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If there is one bit of Ottoman history accepted as gospel, it is that the Tulip Age was a period in the early 18th century when the first glimmerings of western influence appeared in Istanbul—and were as abruptly extinguished in a revolt that brought the deposition of a sultan.
Shirine Hamadeh’s absorbing and richly-illustrated book overturns this comfortable certainty. For one thing, to confine the spirit of the times to the few short years when the court went tulip-crazy is a mistake. New forms of sociability—a certain freedom to enjoy one’s leisure in the public spaces of the capital, whether this involved fancying tulips or not—developed across all classes, and throughout the 18th century. Moreover, that icon of the Tulip Age, the palace of Ahmed III at Saadabad, is shown by Hamadeh to have been more a product of cultural interaction with Iran rather than with France as the received wisdom insists. Her argument is convincingly supported by careful attention to written and visual evidence and, most tellingly, to poetry such as adorns the fountains that still beautify the city. The very notion of the Tulip Age was, it turns out, dreamt up little more than a century ago, and very successfully popularised by a historian whose aim was to present the collapsing Ottoman Empire as Western rather than Eastern in inclination.
Robert Ousterhout is agog at the remarkable Georgian churches of the Tao-Klarjeti, the two medieval Georgian principalities between Kars and the Kaçkars
For the English-speaking community of Istanbul the suggestion of aqueduct-hunting in Thrace strikes fear into the hearts of all but the foolhardy. Relentlessly cheerful, Prof James Crow of Edinburgh University would laugh off each misadventure and forge onward.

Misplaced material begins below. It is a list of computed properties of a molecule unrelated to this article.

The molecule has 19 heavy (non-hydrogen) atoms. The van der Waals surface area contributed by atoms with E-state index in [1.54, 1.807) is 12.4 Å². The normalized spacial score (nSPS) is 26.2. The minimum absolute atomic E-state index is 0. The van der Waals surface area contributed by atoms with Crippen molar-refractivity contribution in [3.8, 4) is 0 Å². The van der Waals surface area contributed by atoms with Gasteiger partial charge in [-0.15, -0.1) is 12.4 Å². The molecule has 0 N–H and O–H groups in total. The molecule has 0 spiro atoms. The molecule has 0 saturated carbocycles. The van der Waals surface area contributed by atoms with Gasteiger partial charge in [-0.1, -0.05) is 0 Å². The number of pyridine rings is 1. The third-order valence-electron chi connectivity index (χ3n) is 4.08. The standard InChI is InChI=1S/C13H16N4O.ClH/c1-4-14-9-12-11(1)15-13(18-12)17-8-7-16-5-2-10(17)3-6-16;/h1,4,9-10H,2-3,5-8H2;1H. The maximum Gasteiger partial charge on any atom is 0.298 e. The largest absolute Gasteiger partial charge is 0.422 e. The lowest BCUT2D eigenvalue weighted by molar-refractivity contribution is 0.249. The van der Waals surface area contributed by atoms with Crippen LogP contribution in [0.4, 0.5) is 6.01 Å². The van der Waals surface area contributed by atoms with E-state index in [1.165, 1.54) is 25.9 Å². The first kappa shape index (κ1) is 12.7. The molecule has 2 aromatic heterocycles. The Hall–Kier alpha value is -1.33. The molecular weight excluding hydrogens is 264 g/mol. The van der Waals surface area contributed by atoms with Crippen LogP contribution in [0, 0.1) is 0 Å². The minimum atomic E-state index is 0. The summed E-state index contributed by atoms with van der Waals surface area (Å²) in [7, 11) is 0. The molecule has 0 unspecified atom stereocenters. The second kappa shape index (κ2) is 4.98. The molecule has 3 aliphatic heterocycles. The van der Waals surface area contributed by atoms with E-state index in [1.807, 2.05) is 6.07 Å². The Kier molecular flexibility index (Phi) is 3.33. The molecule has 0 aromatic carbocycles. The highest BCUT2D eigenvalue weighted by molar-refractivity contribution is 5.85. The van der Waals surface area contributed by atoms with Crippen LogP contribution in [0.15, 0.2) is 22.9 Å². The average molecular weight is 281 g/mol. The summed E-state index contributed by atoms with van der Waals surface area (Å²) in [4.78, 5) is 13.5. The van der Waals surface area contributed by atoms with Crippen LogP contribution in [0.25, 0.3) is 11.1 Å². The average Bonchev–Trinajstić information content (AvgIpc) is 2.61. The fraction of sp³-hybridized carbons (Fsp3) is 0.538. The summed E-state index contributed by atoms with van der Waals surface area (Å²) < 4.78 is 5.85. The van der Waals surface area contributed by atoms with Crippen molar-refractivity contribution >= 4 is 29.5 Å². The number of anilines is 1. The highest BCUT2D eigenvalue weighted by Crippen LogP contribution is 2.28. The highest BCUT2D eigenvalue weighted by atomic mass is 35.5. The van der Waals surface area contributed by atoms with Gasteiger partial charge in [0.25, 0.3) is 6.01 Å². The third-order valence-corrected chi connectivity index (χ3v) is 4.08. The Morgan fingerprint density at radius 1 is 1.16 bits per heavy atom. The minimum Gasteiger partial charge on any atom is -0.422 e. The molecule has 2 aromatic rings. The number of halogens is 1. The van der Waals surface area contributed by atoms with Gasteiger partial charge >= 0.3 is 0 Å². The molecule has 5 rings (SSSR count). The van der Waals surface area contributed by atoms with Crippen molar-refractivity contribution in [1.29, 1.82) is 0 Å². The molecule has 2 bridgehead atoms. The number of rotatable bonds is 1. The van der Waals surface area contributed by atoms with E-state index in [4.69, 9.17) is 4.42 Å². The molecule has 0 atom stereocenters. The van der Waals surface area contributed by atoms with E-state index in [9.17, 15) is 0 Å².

Leo Gough grew up in the hothouse atmosphere of Cold War Ankara, where his father was director of the British Institute of Archaeology. He recalls tales of derring-do from the larger-than-life visitors and scholars who passed through the institute’s doors
Kate Clow, pioneering waymarker and author of two walking guides to the Taurus Mountains, has now created a guide to trekking in the Kaçkars. Here she describes four breathtaking one-day walks.
By whatever name it is known – whether Karataş Yayla (Black Rock Pasture) or ÇaGrankaya (Singing Rock) – this spur of the Kaçkars is full of drama. Andrew Byfield battled rain and fog to reach its riches
The work of Feyhaman Duran and his contemporaries, once dismissed as unfashionably figurative, is now attracting renewed interest. A recent exhibition at the Sakıp Sabancı Museum in Istanbul celebrated their work. Berrin Torolsan selects some of her favourites
High in the apparently empty Kaçkars, the way of life is as old as the hills. Michael Hornsby joins in the fun at a village festival in remote summer pastures. Photographs by Giulio Rubino
Norman Stone unravels the history of Kars
Unlocking the door to the private world of Feyhaman and Güzin Duran, by Maureen Freely
The Turkic Uighurs of Western China have long chafed under Communist Chinese rule. Christian Tyler meets their formidable figurehead, Rebiya Kadeer, who spent five years in prison for protesting against her people’s treatment and now carries on her fight for their freedom from Washington
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